The new head of the Department of Energy’s National Nuclear Security Administration, in office less than a month, should direct the agency to produce an overarching plan for the future of “the entire nuclear security enterprise,” a National Academies panel said in a report published Tuesday.

“In response to the 2018 Nuclear Posture Review and other policy statements, the new NNSA [National Nuclear Security Administration] Administrator should urgently and personally lead the development of a mission-focused enterprise strategic plan that defines where the nuclear security enterprise needs to be in 10 years and what will be needed to get there,” reads the report on “Tracking and Assessing Governance and Management Reform in the Nuclear Security Enterprise.”

The agency should also create formal guidelines for its “ongoing program of governance and management reform,” which could help the agency address its “history of launching actions without adequate planning,” according to the report by the prepared by the National Academies in partnership with the National Academy of Public Administration: both Washington-based, federally funded, congressionally chartered groups.

The report was published 15 days after new NNSA Administrator Lisa Gordon-Hagerty was sworn into office, and about a month-and-a-half after the Pentagon released a Nuclear Posture Review that called on the NNSA to start developing one new low-yield nuclear warhead and studying another.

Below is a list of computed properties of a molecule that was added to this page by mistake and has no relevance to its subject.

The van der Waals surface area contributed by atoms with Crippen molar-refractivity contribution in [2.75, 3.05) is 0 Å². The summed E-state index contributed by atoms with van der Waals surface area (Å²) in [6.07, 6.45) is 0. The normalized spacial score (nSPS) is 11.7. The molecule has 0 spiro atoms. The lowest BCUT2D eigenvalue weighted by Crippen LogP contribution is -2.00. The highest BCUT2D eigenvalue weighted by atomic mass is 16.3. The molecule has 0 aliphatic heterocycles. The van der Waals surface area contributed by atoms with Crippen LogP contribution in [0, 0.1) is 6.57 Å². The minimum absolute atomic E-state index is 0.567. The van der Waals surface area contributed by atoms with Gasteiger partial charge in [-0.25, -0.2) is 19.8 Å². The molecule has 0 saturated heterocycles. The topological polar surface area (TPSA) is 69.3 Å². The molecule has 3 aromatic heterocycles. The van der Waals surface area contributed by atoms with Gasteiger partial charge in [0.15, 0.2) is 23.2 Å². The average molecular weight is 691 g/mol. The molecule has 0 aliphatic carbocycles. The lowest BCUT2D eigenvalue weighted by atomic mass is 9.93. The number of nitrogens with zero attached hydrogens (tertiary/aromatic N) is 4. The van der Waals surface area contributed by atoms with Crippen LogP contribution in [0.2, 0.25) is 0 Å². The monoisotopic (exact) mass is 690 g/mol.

The report was researched and written by members of the Panel to Track and Assess Governance and Management Reform in the Nuclear Security Enterprise: part of the Laboratory Assessments Board within the National Academies’ Division on Engineering and Physical Sciences. This was the second report the body has produced since it convened. The first was published in 2017.

Created by the National Defense Authorization Act of 2016, the panel is in the middle of a four-and-a-half-year study of the NNSA nuclear-weapon programs. Among other things, the NNSA refurbishes aging nuclear warheads deployed on ICBMs in silos across the country, and on bombs and smaller missiles carried aboard Department of Defense aircraft and submarines.